BIGGEST DISAPPOINTMENT, TEAM: Syracuse. The Orange, particularly on defense, appeared to turn the corner last week with a 49-23 shocker against West Virginia. That team apparently stayed in the Carrier Dome. Syracuse didn't score a touchdown against Louisville until the final 1:31. The biggest surprise, though, was penalties. The Orange had averaged 5.6 penalties per game coming into the loss of Louisville. Syracuse doubled that with 12 penalties for 99 yards, including three personal fouls in the first quarter alone.
BIGGEST SURPRISE, PLAYER: Pittsburgh QB Tino Sunseri. Pitt is facing a handful of injuries, none more serious than the season-ending knee injury to star TB Ray Graham. But Sunseri stepped up his game in Wednesday's win over Connecticut. Sunseri was 29-of-42 for 419 yards and two touchdowns in a 35-20 victory. He also rushed for 40 yards and a score. Connecticut's defense has had its struggles, but Sunseri still didn't seem like a likely candidate to become the third quarterback to top 400 yards against the Huskies, joining West Virginia's Geno Smith and Western Michigan's Alex Carder.
BIGGEST DISAPPOINTMENT, PLAYER: Rutgers QB Gary Nova. Rutgers built a 31-21 halftime lead, thanks to two touchdown passes from Nova. But Nova, a true freshman, showed his inexperience in a disastrous second half as West Virginia scored 20 consecutive points in the 41-31 win. Nova was 11-of-27 for 120 yards with two interceptions in the second half, but the worst error was an unforced fumble that led to a WVU touchdown late in the fourth quarter.
BIGGEST SURPRISE, TEAM: Penn State's offense (on its final drive). For most of the game against Illinois, the offense was punchless even by the Nittany Lions' standards. Then came the final possession. Of Penn State's 209 total yards Saturday, 80 came on the possession that ended with the winning touchdown in a 10-7 victory over Illinois. On the final drive, Penn State trotted out injured WR Derek Moye, who was available only in an emergency. Down by four points at home to Illinois with three minutes to go certainly qualified. Moye caught two passes for 29 yards on the drive and redeemed himself for a drop on a third-and-6 play by drawing a pass interference on fourth down in the end zone to put Penn State inside the 10. Silas Redd capped the win with a 3-yard touchdown run and had his fifth consecutive 100-yard game.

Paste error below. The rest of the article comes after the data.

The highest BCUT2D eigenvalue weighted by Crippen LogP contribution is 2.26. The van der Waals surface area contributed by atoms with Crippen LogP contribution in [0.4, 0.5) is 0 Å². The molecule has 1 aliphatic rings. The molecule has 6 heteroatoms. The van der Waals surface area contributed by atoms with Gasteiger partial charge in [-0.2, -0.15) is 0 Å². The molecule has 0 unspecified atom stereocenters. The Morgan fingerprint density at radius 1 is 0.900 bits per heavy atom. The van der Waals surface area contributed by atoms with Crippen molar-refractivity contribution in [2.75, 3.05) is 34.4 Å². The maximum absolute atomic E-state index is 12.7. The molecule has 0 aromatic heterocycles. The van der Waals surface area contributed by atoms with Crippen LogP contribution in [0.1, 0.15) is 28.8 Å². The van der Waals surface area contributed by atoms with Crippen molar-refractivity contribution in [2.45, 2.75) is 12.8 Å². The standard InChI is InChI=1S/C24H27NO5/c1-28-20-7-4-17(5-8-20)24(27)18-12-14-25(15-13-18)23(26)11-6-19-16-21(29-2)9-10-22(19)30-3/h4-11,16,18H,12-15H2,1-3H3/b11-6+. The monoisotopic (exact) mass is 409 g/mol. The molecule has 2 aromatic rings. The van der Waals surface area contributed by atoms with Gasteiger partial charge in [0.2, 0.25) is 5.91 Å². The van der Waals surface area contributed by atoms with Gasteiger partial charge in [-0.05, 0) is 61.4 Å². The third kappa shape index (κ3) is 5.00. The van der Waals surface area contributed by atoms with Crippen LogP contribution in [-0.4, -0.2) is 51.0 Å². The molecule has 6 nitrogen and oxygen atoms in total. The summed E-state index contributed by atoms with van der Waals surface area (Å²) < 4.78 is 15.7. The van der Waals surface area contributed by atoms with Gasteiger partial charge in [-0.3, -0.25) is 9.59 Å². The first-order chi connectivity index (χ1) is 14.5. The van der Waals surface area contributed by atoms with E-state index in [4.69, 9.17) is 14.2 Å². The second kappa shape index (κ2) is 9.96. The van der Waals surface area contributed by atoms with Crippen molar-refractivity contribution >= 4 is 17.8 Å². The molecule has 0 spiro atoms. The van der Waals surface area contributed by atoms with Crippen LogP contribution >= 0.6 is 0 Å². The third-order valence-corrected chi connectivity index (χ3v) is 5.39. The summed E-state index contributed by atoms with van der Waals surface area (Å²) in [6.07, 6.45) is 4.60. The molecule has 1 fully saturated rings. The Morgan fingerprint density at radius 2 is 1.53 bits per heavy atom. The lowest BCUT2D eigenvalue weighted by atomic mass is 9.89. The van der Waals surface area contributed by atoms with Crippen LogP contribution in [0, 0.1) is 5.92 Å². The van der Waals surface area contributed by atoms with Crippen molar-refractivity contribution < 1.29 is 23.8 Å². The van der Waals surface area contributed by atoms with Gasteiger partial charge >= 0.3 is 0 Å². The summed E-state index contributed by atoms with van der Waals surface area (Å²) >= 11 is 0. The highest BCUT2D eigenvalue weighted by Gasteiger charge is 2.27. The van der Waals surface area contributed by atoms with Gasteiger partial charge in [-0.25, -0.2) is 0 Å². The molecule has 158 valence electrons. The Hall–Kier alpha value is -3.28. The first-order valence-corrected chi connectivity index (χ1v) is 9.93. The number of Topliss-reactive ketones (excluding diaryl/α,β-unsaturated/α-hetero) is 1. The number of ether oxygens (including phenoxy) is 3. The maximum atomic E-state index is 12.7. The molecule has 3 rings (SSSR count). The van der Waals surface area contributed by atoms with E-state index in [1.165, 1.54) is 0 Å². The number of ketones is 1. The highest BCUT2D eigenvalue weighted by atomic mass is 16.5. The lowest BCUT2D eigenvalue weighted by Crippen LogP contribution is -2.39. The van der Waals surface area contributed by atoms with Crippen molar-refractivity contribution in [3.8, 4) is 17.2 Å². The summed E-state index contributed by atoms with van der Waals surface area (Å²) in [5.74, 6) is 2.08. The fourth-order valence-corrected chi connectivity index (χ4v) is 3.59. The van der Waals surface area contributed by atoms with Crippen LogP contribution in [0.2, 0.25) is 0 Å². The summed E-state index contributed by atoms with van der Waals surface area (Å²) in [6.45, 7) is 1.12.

BIGGEST DISAPPOINTMENT, TEAM: Wisconsin's pass defense. Allowing 89 passing yards and seven completions on the road against Ohio State should be enough to win impressively - unless one of those completions is a 40-yard touchdown from a freshman quarterback to a receiver standing all alone in the end zone with 43 seconds left. It was Wisconsin's second consecutive morale-crushing loss. Michigan State's winning touchdown pass last week may have been bad luck for Wisconsin, but this one against Ohio State was an all-out defensive breakdown. The two lapses have turned a national title contender into a Capital One Bowl contender. Honorable mention for biggest disappointment goes to Iowa, which spoiled a 252-yard performance form Marcus Coker by allowing two touchdown drives in the fourth quarter to lose 22-21 to lowly Minnesota.